unknown magazine, 1983 or 1984

Despite over a decade of television work encompassing four series and recent visibility in The Cradle Will Fall and The Winds of War, Ben is sometimes mistaken for Ryan O'Neal or Paul Newman. This confusion will no doubt end this fall, with Ben's portrayal of Patrick Flaherty, the charming prize-giver in the new ABC series Lottery. Comparing it to the old Millionaire series, Ben says that Lottery has more stories per show, bigger payoffs, and more humor--which he enjoys, along with the camaraderie on the set and between he and his partner Marshall Colt. "Here I'm part of the family," says Ben, contrasting his current situation with being "just a hired gun" under an 11-year contract to Universal.

While he's proud of Alias Smith and Jones (‘70-‘72), he's less so of Gemini Man, doing [sic] which he became unhappy with his work and attitude toward himself. He quit acting in ‘74, moved to Malibu, and played tennis professionally for seven years. "It got me into a healthy frame of mind," says Ben, who still plays often and competes in celebrity tournaments. He also devotes a lot of time to reading and developing his abilities in scene study workshops. "Now I'm giving more of my energies to acting but I do have a more balanced life," he reflects.

Ben, who was born in Jonesboro, AR and grew up in the Chicago area, remembers being "bored, withdrawn, and socially inept" as a youth. His first attempt at auditioning as a college freshman so terrified him that he fled the theater, but he tried again a year later and knew he wanted to be an actor by his senior year and moved to L.A. two years later to study. He made his film debut in The Graduate, earning $125 for one line in a frat scene--and had to borrow matching funds from his parents to pay for his actors' union membership fee. Now well compensated, Ben says he'd invest if he were to win a lottery: "I'm a saver by nature. I've always lived below my means."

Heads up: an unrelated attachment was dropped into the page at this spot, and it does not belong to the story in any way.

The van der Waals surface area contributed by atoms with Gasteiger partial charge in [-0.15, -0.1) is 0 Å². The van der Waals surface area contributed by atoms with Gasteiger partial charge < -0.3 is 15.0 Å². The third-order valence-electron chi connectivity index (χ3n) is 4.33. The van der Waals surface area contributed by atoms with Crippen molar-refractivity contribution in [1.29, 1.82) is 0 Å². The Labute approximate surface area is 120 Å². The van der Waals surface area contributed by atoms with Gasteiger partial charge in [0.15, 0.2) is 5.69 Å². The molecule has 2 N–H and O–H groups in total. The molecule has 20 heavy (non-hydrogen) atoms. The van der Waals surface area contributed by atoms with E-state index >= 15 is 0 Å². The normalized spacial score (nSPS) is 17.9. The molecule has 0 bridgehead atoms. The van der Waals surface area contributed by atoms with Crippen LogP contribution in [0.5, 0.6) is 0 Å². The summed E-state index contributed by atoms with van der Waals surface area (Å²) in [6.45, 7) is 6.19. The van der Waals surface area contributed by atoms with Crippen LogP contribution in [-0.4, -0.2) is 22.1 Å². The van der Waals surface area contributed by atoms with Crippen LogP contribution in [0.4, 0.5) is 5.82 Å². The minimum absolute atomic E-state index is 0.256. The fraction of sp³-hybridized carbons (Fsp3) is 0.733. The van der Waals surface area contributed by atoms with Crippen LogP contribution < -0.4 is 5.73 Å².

Ben's work now takes him to exotic locales--he took The Love Boat to Hong Kong (he'll play a senator's aide romancing Pamela Hensley) but surprisingly, he didn't go to Europe to film The Winds of War. He filmed his part in six weeks in L.A. and found the premiere and pre-air hoopla more exciting than the shoot. He's not contracted for a sequel and thinks he'll be too old to do it when and if it is filmed. "I was a little too old the first time," he laughs, suggesting they may be able to use his grandchildren.

Ben, who is divorced from Jeannie Davis, has no children yet, but isn't ruling out another marriage. "I have no immediate prospects but I have no fears. I'm getting close but I'm not quite ready. I still enjoy the single life," he says. Ben doesn't often date actresses, as he prefers mellow, fun-loving people to high-strung, driven types. He may work in Hollywood, but he comes home to the quiet and serenity of the beach. He's had his share of ups and downs in his life and career, but Ben has found a satisfying equilibrium today.

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